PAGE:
The lawn is always that element of the garden that needs the most work, and yet the results are often less than satisfactory. Grass must be mowed at least once, and preferably twice a week, and in addition needs to be fertilized and regularly watered and aerated. The larger the lawn, the more work and costs. Not everyone has that much time and patience to properly cultivate a lawn. So perhaps it is worth replacing it with something else? The easiest way is to plant a flower meadow that you need to mow just twice a year. This solution is cheap, but the effect is not to everyone’s taste. A flower meadow looks natural or even wild and so does not fit into most people’s idea of a garden. You can also replace a lawn with a so-called gravel garden, but this is quite expensive. However, it’s a one-time expense, and in addition, such a garden requires no care, apart from picking up any rubbish that the wind blows in. Both these solutions are, however, quite radical. A much more effective and easier solution is to reduce the surface of the lawn in favour of other garden arrangements pleasing to the eye.

    A great idea is to set up an arbour, pavilion or garden house. No one needs convincing about the functionality and usefulness of such structures. It is nice to enjoy an afternoon cup of tea in an arbour. If you do not have a sufficiently large garden, and you want a substitute for a secluded corner, surrender part of the lawn in favour of paths, along which wooden flowerpots can be set. Above these you can install pergolas, and at the end of the path place a bench, or a special arched pergola with bench. Climbing plants planted next to this will grow quickly and make this a peaceful corner, in which you will be able to read or take a nap.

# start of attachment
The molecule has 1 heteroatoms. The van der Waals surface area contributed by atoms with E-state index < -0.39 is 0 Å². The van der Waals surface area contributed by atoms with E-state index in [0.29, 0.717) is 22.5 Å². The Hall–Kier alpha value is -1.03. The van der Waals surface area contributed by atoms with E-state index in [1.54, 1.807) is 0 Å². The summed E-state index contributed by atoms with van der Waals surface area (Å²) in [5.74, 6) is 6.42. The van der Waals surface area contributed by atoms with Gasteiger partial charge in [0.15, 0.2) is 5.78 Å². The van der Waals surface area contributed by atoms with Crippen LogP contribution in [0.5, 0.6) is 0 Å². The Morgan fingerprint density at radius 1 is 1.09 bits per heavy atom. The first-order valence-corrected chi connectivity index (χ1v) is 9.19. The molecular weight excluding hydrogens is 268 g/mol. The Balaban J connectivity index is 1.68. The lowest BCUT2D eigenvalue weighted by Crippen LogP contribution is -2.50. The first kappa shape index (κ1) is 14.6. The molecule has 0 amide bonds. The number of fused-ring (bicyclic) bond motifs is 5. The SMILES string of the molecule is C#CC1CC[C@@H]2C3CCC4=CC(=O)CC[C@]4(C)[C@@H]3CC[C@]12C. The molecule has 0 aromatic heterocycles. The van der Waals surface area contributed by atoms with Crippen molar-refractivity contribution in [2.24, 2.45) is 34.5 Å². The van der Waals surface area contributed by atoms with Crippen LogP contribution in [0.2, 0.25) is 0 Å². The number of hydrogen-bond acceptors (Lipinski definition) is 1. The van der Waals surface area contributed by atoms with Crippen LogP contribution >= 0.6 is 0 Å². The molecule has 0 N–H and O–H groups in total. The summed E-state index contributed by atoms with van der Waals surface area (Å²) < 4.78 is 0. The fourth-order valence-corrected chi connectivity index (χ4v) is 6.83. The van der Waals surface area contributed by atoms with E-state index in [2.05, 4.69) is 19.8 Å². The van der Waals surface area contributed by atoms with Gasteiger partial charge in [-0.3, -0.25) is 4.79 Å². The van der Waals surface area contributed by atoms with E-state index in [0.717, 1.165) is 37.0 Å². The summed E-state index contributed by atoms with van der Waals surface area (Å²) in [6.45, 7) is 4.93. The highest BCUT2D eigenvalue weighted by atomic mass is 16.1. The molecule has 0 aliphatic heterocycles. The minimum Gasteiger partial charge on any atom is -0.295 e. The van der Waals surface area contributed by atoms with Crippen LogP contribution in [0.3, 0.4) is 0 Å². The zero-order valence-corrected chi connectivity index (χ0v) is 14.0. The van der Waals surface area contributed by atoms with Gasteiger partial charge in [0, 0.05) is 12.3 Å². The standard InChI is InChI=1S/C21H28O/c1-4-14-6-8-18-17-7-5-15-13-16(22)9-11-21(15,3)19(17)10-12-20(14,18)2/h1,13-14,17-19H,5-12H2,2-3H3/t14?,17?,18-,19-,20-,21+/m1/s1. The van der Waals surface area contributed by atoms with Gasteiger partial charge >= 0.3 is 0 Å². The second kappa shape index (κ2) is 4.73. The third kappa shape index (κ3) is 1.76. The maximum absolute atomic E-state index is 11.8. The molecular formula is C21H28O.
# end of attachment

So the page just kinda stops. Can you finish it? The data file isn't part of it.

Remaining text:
Where grass refuses to grow, which is usually in shady parts of the garden, you can arrange a place in which to relax. Wooden decks are ideally suited to this. Thanks to pressure impregnation, when once these have been laid on a bed of sand, they will serve you for many years without any maintenance. Such a wooden terrace is an ideal place for setting up a hammock, swing, or a set of garden furniture that will fit in nicely with the architecture of the garden. Another equally interesting solution is to build a pond with a waterfall. The murmur of the water, the view of colourful fish, and watching birds arrive to take a drink has a calming effect. Great pleasure will be had from admiring the pond from a small bridge built over it. If you do not want a pond, you can create a large flowerbed, the construction of which will require the use of stakes driven into the ground side by side, flowerbed borders, railings, roll borders or even railway sleepers. Within the flowerbed or outside it you can plant a herb garden. Ideally suited to this is a hexagonal hotbed. If you like the smell of herbs, you should locate your herb garden near the house, to be able to catch the fragrance of fresh herbs even through the window. There are many interesting alternatives to a lawn in the garden. Of course, the decision to get rid of the lawn needs serious thought. What‘s most important is the owner’s imagination and inventiveness, because the possibilities are truly enormous.

  • Provence Planter

    Is an eco-garden on one’s terrace just a dream?